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Yoga Gets Better
with Age!

by Lilias Folan

As we get older, our physical, emotional, and spiritual needs change, and in many ways, yoga can help us through those changes

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Back in the 1960s, the hatha yoga classes that I both took and taught were quite different than they are today. There might have been 50 students on an outdoor platform, and we were all doing the same yoga postures, the same way. Ages 20 to 80, all different sizes and shapes, many different fitness levels, yet we were not offered any variation in the way we did our postures. Few cautions were spoken. Everyone inhaled to the count of five and exhaled to the count of five. Each student tried to perform the postures perfectly--no matter if their bodies complained. There was not a sticky mat, Lili Pad, belt, blanket, or block in sight.

During those years, I began to notice something very troubling. I was developing injuries where before there were none. My friends could do magnificent scorpion arm balances, but in private told me how painful it was to sit straight in meditation. Almost everyone had a callus or puffy bruise on the back of the neck from doing shoulder stands on a bare floor. Perhaps you might have tried yoga and experienced similar discomfort. How could yoga postures, so highly touted as vehicles of physical and mental health, cause such discomfort?

In light of these disturbing questions, I knew there had to be a better way. Some problems, I could figure out for myself. I looked at the parts of the body as if they were links of a chain. If one link was weak, it affected the whole chain. But I could only go so far with my own limited experience and observations.

At just the right time, two brilliant yoga teachers came into my life, both of whom had studied for years with the great yogi Mr. B. K. S. Iyengar. Bernard Rishi and Angela Farmer gave me new insight about bodily alignment, the use of props, and ways to help students avoid injury. They also encouraged me to find my own voice as a teacher. I began to develop the teaching style that has come to be known as “Lilias yoga,” a method that offers customized techniques and instructions for different body types and levels of fitness.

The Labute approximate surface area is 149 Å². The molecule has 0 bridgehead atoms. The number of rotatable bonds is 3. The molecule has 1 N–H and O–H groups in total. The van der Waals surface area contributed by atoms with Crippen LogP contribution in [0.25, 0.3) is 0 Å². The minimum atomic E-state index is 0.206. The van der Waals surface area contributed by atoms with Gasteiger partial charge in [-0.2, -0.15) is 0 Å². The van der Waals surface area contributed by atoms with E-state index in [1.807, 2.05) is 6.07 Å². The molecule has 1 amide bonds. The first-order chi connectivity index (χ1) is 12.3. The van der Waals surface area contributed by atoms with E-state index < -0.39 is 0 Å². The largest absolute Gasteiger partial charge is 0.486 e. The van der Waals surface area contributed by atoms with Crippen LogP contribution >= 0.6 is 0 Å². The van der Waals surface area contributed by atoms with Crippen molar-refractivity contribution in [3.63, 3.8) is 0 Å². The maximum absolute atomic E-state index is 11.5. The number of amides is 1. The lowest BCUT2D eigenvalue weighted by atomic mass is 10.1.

These days, many yoga teachers and reputable yoga schools are developing their own approaches to the practice based upon up-to-date information in anatomy, physiology, orthopedics, and other areas of medical science. Most good yoga teachers continually study to update their knowledge and increase their own skill. Much attention is paid to alignment, and students are instructed in safe approaches to every posture. The use of props is common to help students ease into postures, as well as to aid relaxation. As my swami from Madras predicted, over these last few decades, we have taken yoga to new levels.

This evolution has been not only in the physical realm; many Westerners are seeing how yoga also affects their spiritual, emotional, and mental selves. For me, yoga has been a journey into the many layers of Self, a profound tool for helping answer the question, “Who am I?” I’m learning that part of getting to know yourself is being able to look at your life as both an inner and an outer journey. I picture my outer journey as horizontal--I’m walking along and I can see the horizon, and all the familiar landmarks along the way. It is what I’m doing and where I’m going. My inner journey is vertical--with no horizon, no specific goal. In this journey, I’m taking one step at a time. I don’t look backward or forward, but experience each moment. I am not doing--I am being.

The joy in the journey does not necessarily come from reaching a goal or from attaining the summit. Joy comes from what transpires along the way. Probably the most fascinating thing I’ve discovered is that my yoga journey gets better with age. And age gets better with yoga. As I’ve gotten older, my physical, emotional, and spiritual needs have changed, and in many ways, yoga has helped me through those changes. My practice of yoga has changed too, and now more than ever, I find that it is just what I need--in my body, my mind, and my soul.

Excerpted with permission from Lilias! Yoga Gets Better With Age ©2005 by Lilias Folan, published by Rodale, Emmaus, Pennsylvania. Available in stores or visit www.rodalestore.com.

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